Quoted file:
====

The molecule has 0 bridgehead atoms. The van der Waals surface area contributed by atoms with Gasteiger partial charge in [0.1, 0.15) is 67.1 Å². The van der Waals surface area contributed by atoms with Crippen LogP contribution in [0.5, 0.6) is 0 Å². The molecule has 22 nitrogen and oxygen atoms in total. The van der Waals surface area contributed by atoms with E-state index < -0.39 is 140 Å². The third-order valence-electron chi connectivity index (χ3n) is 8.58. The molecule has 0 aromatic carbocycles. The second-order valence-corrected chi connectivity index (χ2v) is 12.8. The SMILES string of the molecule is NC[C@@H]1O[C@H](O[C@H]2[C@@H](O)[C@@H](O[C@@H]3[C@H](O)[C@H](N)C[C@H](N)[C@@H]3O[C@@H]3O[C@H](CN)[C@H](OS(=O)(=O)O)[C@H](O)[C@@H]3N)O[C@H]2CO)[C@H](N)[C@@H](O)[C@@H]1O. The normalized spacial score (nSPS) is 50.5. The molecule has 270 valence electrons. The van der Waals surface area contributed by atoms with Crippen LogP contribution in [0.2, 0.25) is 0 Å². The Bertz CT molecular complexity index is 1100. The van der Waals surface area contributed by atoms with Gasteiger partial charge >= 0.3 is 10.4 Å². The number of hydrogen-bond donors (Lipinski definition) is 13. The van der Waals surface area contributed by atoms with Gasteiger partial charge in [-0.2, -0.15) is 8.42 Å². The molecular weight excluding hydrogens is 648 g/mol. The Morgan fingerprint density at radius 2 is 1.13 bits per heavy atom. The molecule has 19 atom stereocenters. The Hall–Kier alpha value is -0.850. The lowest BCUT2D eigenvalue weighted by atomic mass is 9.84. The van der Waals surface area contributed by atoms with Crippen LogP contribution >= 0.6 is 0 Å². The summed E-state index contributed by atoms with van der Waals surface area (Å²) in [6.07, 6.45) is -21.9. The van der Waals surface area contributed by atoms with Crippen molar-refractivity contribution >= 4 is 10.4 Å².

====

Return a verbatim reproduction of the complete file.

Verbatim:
The molecule has 0 bridgehead atoms. The van der Waals surface area contributed by atoms with Gasteiger partial charge in [0.1, 0.15) is 67.1 Å². The van der Waals surface area contributed by atoms with Crippen LogP contribution in [0.5, 0.6) is 0 Å². The molecule has 22 nitrogen and oxygen atoms in total. The van der Waals surface area contributed by atoms with E-state index < -0.39 is 140 Å². The third-order valence-electron chi connectivity index (χ3n) is 8.58. The molecule has 0 aromatic carbocycles. The second-order valence-corrected chi connectivity index (χ2v) is 12.8. The SMILES string of the molecule is NC[C@@H]1O[C@H](O[C@H]2[C@@H](O)[C@@H](O[C@@H]3[C@H](O)[C@H](N)C[C@H](N)[C@@H]3O[C@@H]3O[C@H](CN)[C@H](OS(=O)(=O)O)[C@H](O)[C@@H]3N)O[C@H]2CO)[C@H](N)[C@@H](O)[C@@H]1O. The normalized spacial score (nSPS) is 50.5. The molecule has 270 valence electrons. The van der Waals surface area contributed by atoms with Crippen LogP contribution in [0.2, 0.25) is 0 Å². The Bertz CT molecular complexity index is 1100. The van der Waals surface area contributed by atoms with Gasteiger partial charge >= 0.3 is 10.4 Å². The number of hydrogen-bond donors (Lipinski definition) is 13. The van der Waals surface area contributed by atoms with Gasteiger partial charge in [-0.2, -0.15) is 8.42 Å². The molecular weight excluding hydrogens is 648 g/mol. The Morgan fingerprint density at radius 2 is 1.13 bits per heavy atom. The molecule has 19 atom stereocenters. The Hall–Kier alpha value is -0.850. The lowest BCUT2D eigenvalue weighted by atomic mass is 9.84. The van der Waals surface area contributed by atoms with Crippen LogP contribution >= 0.6 is 0 Å². The summed E-state index contributed by atoms with van der Waals surface area (Å²) in [6.07, 6.45) is -21.9. The van der Waals surface area contributed by atoms with Crippen molar-refractivity contribution >= 4 is 10.4 Å².